The time and place of the confrontation cast doubt on Musk’s claim that the account had posted real-time “kill coordinates” that threatened his family and led to the confrontation. Police have said little about the incident, but say they have yet to find a link between the confrontation and the plane’s tracking account.
The incident last week triggered a major rewrite of Twitter’s rules and the Suspension of accounts of half a dozen journalists, which were condemned by free speech advocates. He also underscored how Musk’s personal concerns can influence his governance of a social media platform used by hundreds of millions of people around the world.
As the sole owner of Twitter, Musk can dictate whatever policies he wants. Musk dissolved Twitter’s board of directors, which at other companies could have influenced the company’s reaction to the incident, as well as his former “trust and safety” committee that had advised the social media platform on its policies. No Twitter executive has the stature to balance Musk’s directives.
The incident occurred in South Pasadena, a suburb of Los Angeles, on Tuesday around 9:45 p.m. South Pasadena police were called to the gas station, according to the manager of the business, but made no arrests. South Pasadena police have not responded to requests for comment.
The Los Angeles Police Department said in a statement Thursday that its Threat Management Unit was in contact with Musk’s representatives and security team, but no crime reports had been filed. Police did not respond to requests for updates on Sunday.
Using a video of the incident that Musk posted on Twitter, The Washington Post identified the owner of the car involved and then the driver shown in the video who had rented it through the Turo car-sharing service.
The car’s lessee, Brandon Collado, confirmed in interviews with The Post that he was the person shown in the video. He also provided The Post with videos he filmed of Musk’s security guard that matched the one Musk had posted on Twitter.
In his conversations with The Post, Collado acknowledged that he has an interest in Musk and the mother of two of Musk’s children, the musician known as Grimes, whose real name is Claire Elise Boucher. Boucher lives in a house near the gas station.
In his communications with The Post, Collado, who said he was a driver for Uber Eats, also made several bizarre and unsubstantiated claims, including that he believed Boucher was sending him coded messages through his Instagram posts; that Musk was monitoring his location in real time; and that Musk could control Uber Eats to prevent him from receiving delivery orders. He said he was in the Boucher neighborhood to work at Uber Eats.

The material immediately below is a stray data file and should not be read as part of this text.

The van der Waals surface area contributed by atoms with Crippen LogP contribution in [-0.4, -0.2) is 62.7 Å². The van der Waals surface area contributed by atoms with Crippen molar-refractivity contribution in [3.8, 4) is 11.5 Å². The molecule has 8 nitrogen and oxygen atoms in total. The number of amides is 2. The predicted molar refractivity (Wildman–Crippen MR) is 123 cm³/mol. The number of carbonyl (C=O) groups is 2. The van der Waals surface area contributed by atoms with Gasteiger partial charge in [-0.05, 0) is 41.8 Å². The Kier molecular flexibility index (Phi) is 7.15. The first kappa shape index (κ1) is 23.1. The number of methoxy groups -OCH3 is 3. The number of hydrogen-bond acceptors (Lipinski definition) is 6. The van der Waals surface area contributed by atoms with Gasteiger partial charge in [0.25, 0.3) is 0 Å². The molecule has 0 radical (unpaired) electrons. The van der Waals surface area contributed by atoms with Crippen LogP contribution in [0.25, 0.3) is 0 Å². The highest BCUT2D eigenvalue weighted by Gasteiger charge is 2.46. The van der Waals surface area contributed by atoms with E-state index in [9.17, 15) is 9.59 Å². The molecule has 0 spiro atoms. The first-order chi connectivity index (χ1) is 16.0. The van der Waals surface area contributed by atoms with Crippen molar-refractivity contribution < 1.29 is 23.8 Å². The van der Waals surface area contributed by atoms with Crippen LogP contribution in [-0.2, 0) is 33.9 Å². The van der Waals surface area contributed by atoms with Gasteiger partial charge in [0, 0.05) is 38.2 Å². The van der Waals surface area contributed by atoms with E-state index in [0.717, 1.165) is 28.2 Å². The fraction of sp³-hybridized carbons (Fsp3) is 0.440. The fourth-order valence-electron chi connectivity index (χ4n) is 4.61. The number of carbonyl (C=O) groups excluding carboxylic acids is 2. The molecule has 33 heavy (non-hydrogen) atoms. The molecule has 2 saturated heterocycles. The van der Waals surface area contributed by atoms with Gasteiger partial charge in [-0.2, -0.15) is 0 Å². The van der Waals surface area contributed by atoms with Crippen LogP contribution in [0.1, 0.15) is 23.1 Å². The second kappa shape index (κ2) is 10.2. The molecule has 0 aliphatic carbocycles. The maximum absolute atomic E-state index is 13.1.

Musk did not respond to emailed and tweeted requests by The Post to discuss the incident. Boucher did not respond to requests for comment.
Due to its concentration of high-profile figures, harassment is a pervasive problem in Los Angeles. After 21-year-old actress Rebecca Schaeffer was shot to death in the driveway of her Los Angeles home in 1989 by an obsessive fan, the city took several steps to protect targets of harassment, including restrictions on public access Address information from California Driving Records and a specialized law enforcement unit zeroed in on the problem.
However, in 2015, actress and singer Selena Gomez was forced to move out of her $4.5 million home due to a relentless stalker. Actress Sandra Bullock recently opened up about trauma and PTSD she experienced after a stalker broke into her home in 2014. In 2012, a man accused of stalking actress Halle Berry was sentenced to more than a year in prison.
Boucher has also been the target of harassment. In 2018, she was granted a restraining order against a man named Raymond Barrajas after he showed up at her home and said she believed she was secretly communicating with him through her music.
Marc Madero, an LAPD detective in the unit that investigates high-profile stalking cases, told The Post that the unit investigated a man accused of stalking Boucher. After the confrontation at the gas station, Musk’s security team alerted police, who began investigating whether the man in the video was the same alleged stalker, Madero said. He said the unit had not yet made a determination and is continuing to investigate.
Madero said video of the man suggested he had gone to great lengths to conceal his identity, including wearing gloves and partially covering his face. But he said his unit had no evidence to suggest the man police were investigating had used the aircraft tracking account. He noted that stalkers commonly use “open source searches for a targeted individual,” adding: “Nothing would surprise me.”